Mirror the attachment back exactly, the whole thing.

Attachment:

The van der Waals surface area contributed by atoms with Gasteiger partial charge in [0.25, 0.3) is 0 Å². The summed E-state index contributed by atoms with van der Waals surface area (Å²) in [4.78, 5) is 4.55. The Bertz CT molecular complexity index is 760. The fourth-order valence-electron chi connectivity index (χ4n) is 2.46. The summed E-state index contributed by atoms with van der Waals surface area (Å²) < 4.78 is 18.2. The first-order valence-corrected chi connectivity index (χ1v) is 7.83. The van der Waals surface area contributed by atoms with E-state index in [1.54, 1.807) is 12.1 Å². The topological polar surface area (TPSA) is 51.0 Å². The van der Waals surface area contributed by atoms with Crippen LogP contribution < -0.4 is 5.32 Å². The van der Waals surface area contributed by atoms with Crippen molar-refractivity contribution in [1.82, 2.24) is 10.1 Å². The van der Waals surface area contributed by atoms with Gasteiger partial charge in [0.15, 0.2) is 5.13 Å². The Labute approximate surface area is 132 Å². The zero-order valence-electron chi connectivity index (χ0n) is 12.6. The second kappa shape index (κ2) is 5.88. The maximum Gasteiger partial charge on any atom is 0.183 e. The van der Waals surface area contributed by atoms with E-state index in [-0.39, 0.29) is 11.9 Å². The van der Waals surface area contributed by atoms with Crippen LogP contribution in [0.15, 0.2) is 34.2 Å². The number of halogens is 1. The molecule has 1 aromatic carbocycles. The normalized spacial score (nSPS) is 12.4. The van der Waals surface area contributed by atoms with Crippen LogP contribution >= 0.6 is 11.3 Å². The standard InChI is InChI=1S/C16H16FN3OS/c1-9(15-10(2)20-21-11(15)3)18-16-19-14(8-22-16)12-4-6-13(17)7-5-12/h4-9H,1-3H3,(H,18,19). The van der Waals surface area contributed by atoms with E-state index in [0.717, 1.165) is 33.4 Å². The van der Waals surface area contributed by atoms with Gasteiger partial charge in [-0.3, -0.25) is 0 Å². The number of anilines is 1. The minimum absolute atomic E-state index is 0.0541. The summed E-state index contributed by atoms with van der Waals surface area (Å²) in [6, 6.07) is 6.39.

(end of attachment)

The van der Waals surface area contributed by atoms with Gasteiger partial charge in [0.25, 0.3) is 0 Å². The summed E-state index contributed by atoms with van der Waals surface area (Å²) in [4.78, 5) is 4.55. The Bertz CT molecular complexity index is 760. The fourth-order valence-electron chi connectivity index (χ4n) is 2.46. The summed E-state index contributed by atoms with van der Waals surface area (Å²) < 4.78 is 18.2. The first-order valence-corrected chi connectivity index (χ1v) is 7.83. The van der Waals surface area contributed by atoms with E-state index in [1.54, 1.807) is 12.1 Å². The topological polar surface area (TPSA) is 51.0 Å². The van der Waals surface area contributed by atoms with Crippen LogP contribution < -0.4 is 5.32 Å². The van der Waals surface area contributed by atoms with Crippen molar-refractivity contribution in [1.82, 2.24) is 10.1 Å². The van der Waals surface area contributed by atoms with Gasteiger partial charge in [0.15, 0.2) is 5.13 Å². The Labute approximate surface area is 132 Å². The zero-order valence-electron chi connectivity index (χ0n) is 12.6. The second kappa shape index (κ2) is 5.88. The maximum Gasteiger partial charge on any atom is 0.183 e. The van der Waals surface area contributed by atoms with E-state index in [-0.39, 0.29) is 11.9 Å². The van der Waals surface area contributed by atoms with Crippen LogP contribution in [0.15, 0.2) is 34.2 Å². The number of halogens is 1. The molecule has 1 aromatic carbocycles. The normalized spacial score (nSPS) is 12.4. The van der Waals surface area contributed by atoms with Crippen LogP contribution >= 0.6 is 11.3 Å². The standard InChI is InChI=1S/C16H16FN3OS/c1-9(15-10(2)20-21-11(15)3)18-16-19-14(8-22-16)12-4-6-13(17)7-5-12/h4-9H,1-3H3,(H,18,19). The van der Waals surface area contributed by atoms with E-state index in [0.717, 1.165) is 33.4 Å². The van der Waals surface area contributed by atoms with Gasteiger partial charge in [-0.3, -0.25) is 0 Å². The number of anilines is 1. The minimum absolute atomic E-state index is 0.0541. The summed E-state index contributed by atoms with van der Waals surface area (Å²) in [6, 6.07) is 6.39.